- It helps the facilitator to keep overview over the process (indications when consensus is upcoming, indications of the need for clarification, etc.)
Process facilitation is a difficult job. Seeing whether consensus exists in conventional settings, would need either a round of opinions, or a formal-feeling straw-poll (asking people to raise their hands if they are in favor). To do this while someone is speaking, will be felt as a rude interruption. In a setting where non-verbal communication is accepted, waving hands will encourage the speaker to finish and give the facilitator the chance to make the real probe for consensus.
- When well accepted and prepared in the group, it mobilizes opinions in a non-offensive way
Imagine for instance a native speaker, that speaks very fast. The slow-down-sign can influence her to slow-down, without having to feel embarrassed that everybody saw her "mistake".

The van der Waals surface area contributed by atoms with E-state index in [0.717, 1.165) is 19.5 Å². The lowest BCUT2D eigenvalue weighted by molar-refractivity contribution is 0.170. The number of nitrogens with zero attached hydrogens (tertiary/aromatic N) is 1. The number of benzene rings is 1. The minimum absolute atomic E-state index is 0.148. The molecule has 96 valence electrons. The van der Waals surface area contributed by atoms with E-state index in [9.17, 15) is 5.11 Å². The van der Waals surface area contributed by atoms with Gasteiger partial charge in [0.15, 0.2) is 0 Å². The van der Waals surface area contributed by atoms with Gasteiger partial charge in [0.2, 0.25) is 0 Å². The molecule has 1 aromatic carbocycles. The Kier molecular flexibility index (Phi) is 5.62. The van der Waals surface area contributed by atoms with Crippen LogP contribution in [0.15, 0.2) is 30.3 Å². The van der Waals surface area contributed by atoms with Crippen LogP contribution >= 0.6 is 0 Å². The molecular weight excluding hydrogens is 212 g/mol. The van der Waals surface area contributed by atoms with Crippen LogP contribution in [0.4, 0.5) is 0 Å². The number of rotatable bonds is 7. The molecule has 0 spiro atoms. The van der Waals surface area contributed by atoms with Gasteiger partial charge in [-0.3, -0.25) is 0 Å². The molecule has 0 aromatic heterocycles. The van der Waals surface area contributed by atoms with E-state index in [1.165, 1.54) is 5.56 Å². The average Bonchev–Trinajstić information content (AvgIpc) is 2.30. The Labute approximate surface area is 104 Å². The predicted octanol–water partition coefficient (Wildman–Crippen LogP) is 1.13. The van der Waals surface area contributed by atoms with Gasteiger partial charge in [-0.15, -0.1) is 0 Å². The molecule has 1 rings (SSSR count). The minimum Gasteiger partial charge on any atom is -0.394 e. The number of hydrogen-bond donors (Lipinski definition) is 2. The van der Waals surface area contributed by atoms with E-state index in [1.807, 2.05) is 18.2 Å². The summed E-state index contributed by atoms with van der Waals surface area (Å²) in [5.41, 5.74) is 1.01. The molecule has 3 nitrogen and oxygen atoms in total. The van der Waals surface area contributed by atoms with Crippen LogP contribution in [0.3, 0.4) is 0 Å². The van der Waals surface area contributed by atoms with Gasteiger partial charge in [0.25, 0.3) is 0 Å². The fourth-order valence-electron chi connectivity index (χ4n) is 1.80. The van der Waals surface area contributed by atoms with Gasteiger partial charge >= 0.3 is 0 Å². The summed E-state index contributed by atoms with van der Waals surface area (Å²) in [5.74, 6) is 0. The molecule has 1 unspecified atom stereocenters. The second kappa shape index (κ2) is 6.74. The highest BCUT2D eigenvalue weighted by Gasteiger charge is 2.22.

- It is easy to use, also for those who are shy, or who cannot participate as active because of a (minority) language handicap or fear of speaking in groups.
Disadvantages also exist:
- Also non-verbal communication (like hand-signs) can be used to abuse power.
If someone who already has a position of authority (a funder in the group, an old professor, an Western foreigner) is abusing the T-sign to give a remark on the content, it needs a strong facilitator to stop him. If not, this authoritarian person received another tool of power, to make others shut-up. To be clear: the T-sign may only be used to make remarks to improve the process. Because the group process benefits from good process suggestions, the facilitator will give the maker of the sign directly the possibility to speak. If the remark is on content, in an equal-power process, there is no way of telling or knowing that your suggestion will be more important than that of others - therefore you should wait until it is your turn to speak. Breaking through this line discards other speakers as unimportant (less powerful).